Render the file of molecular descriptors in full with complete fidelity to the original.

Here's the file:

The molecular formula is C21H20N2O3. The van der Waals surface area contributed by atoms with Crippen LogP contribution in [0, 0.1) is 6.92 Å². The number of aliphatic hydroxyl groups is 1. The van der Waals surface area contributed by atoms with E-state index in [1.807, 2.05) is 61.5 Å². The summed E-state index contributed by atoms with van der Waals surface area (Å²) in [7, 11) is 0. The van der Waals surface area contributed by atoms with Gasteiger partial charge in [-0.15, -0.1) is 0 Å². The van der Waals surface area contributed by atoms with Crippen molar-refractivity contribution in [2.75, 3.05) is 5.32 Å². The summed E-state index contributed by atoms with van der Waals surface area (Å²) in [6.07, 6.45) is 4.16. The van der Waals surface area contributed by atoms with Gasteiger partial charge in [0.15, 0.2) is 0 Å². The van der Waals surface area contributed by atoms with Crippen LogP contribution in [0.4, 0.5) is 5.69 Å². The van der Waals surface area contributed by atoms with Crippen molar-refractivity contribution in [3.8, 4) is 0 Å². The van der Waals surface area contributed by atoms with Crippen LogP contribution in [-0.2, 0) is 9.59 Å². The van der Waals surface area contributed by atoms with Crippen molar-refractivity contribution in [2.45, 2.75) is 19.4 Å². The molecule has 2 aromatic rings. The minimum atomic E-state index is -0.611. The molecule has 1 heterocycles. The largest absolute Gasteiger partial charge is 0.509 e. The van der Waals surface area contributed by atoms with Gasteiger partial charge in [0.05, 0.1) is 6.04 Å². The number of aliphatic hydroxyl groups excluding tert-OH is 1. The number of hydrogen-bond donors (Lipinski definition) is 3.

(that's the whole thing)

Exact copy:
The molecular formula is C21H20N2O3. The van der Waals surface area contributed by atoms with Crippen LogP contribution in [0, 0.1) is 6.92 Å². The number of aliphatic hydroxyl groups is 1. The van der Waals surface area contributed by atoms with E-state index in [1.807, 2.05) is 61.5 Å². The summed E-state index contributed by atoms with van der Waals surface area (Å²) in [7, 11) is 0. The van der Waals surface area contributed by atoms with Gasteiger partial charge in [-0.15, -0.1) is 0 Å². The van der Waals surface area contributed by atoms with Crippen molar-refractivity contribution in [2.75, 3.05) is 5.32 Å². The summed E-state index contributed by atoms with van der Waals surface area (Å²) in [6.07, 6.45) is 4.16. The van der Waals surface area contributed by atoms with Gasteiger partial charge in [0.15, 0.2) is 0 Å². The van der Waals surface area contributed by atoms with Crippen LogP contribution in [0.4, 0.5) is 5.69 Å². The van der Waals surface area contributed by atoms with Crippen molar-refractivity contribution in [3.8, 4) is 0 Å². The van der Waals surface area contributed by atoms with Crippen LogP contribution in [-0.2, 0) is 9.59 Å². The van der Waals surface area contributed by atoms with Crippen molar-refractivity contribution in [2.45, 2.75) is 19.4 Å². The molecule has 2 aromatic rings. The minimum atomic E-state index is -0.611. The molecule has 1 heterocycles. The largest absolute Gasteiger partial charge is 0.509 e. The van der Waals surface area contributed by atoms with Gasteiger partial charge in [0.05, 0.1) is 6.04 Å². The number of aliphatic hydroxyl groups excluding tert-OH is 1. The number of hydrogen-bond donors (Lipinski definition) is 3.